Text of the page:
I've been reluctant to publicly allude to, let alone blatantly express my enthusiasm for President Elect, Barack Obama--the man and the metaphor. I am neither fan of soapbox-standing nor bullhorn shouting, but I have this creative forum and consequently, a compulsion to reveal what inspires me, what angers me, what makes me tick.
I don't intend to pepper my little speck of cyberspace with politically biased rants or blind favoritism, but there are a few concepts and misconceptions about today and the next four years that I've chewed on for a while now. I don't mind savoring these thoughts, but I will no longer bite my tongue. Here, at the threshold of a new chapter in American History textbooks henceforth, I feel obligated to share my thoughts, at least up to this moment.
After Obama delivered his touching victory speech back in November, I experienced a bipolar episode of sorts. [Elation. Sadness. Fear. Fist-pumping enthusiasm. Fist-clenching frustration.] These antipodes swam and surfaced in me like emotional whales, each emerging with epic proportions greater than the last.
At first, the sensation was immediately gratifying and superficial, like a casual, non-betting sports fan's ephemeral ecstasy amidst a championship. But then it hit me. There he stood. There they stood. There I stood amongst a core group of friends in my apartment, welling with tears and goose-bumps, pondering the importance of what just happened for him, for them, for us. Throughout his campaign, Obama's name became synonomous (sometimes nauseatingly)with the words "Hope" and "Change." At this moment, Obama and his family stood as a living representation of those mantras. I dare anyone to contend that imagery of two Black girls embracing their Black President-elect father does not symbolize change. I dare anyone to rain on the parades of oppressed peoples who find, if nothing else hope in the concept of a person of color being elected as the President of the United States of America. Cheesiness be damned. There I stood, happily watching, if nothing else a more tangible platform for hope and change symbolically manifest itself on television.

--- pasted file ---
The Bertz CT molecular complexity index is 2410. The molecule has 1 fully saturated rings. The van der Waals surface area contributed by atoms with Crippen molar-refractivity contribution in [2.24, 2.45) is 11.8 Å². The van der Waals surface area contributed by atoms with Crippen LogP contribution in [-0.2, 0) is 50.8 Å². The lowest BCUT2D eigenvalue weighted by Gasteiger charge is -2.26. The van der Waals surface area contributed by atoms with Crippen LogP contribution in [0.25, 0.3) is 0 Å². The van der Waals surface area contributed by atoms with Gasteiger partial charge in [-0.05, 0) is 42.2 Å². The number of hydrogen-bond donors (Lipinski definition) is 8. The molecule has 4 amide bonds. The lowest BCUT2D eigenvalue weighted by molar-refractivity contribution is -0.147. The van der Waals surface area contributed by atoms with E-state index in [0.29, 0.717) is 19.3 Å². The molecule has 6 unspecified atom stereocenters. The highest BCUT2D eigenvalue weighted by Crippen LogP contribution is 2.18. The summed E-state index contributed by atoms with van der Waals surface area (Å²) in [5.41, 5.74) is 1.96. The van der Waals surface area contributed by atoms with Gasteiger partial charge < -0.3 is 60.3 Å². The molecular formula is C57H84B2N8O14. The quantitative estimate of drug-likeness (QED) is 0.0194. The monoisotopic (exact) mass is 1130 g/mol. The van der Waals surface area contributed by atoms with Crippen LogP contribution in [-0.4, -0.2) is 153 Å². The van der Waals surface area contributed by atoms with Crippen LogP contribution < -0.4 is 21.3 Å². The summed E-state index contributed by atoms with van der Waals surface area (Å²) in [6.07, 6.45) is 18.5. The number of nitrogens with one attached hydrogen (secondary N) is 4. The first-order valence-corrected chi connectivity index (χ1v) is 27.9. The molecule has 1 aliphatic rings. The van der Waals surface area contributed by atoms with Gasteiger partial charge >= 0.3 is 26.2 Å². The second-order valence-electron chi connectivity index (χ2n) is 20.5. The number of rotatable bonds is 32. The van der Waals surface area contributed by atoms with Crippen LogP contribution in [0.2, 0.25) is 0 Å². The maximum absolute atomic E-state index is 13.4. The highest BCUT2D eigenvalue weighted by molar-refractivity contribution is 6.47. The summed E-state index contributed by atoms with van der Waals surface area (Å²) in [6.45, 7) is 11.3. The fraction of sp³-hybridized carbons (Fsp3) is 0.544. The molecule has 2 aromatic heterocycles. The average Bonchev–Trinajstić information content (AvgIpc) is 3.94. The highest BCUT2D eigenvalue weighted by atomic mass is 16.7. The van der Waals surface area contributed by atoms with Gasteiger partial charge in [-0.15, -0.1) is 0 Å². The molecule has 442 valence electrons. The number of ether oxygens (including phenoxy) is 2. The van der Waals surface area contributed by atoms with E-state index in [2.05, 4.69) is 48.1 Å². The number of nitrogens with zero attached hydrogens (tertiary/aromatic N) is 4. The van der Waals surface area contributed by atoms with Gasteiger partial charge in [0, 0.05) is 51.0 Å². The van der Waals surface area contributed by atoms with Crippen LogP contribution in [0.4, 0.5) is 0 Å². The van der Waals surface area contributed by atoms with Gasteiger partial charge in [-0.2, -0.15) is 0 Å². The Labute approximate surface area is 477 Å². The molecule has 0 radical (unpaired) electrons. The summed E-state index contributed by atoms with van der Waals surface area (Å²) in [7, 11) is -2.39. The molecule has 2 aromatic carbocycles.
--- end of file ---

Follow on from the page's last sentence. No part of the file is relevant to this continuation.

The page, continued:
As the camera panned away from the President-elect, a new angle revealed the bulletproof glass that protected his wife and children. I'm certain that this is a common practice, implemented in these circumstances, but I could not control the King-X-Bobby-John F-Kennedyan fear that raced through my brain. At the risk of coming across like a paranoid conspiracy theorist, I expressed concerns about the safety of the new first family and how this beacon of hope and change also serves as a target of hatred. After hearing about the young people in hate groups who were arrested in an alleged assassination plot, I was sickened with the thought that this election had already and would continue to to bring out the worst in people. While the case I'm referring to is an extreme one, there are more covert, every day pedigrees of this caricature. Operating in numbers, on bathroom stalls, at water coolers, and in chain e-mails, the casual cases of hate and ignorance pose the most dangerous threat.
Shortly after the coverage shifted away from the intimate concession in Arizona and the political Lollapalooza in Chicago, we watched the world celebrate Obama's victory. From Africa to the UK, from France to Japan, throngs of spectators across the globe were captured on film celebrating the election results. I shared, witnessed and felt that elation in a cinematic fashion [see the end of Independence Day]. Obviously, the entire U.S., let alone the entire world was nowhere universal communion that day.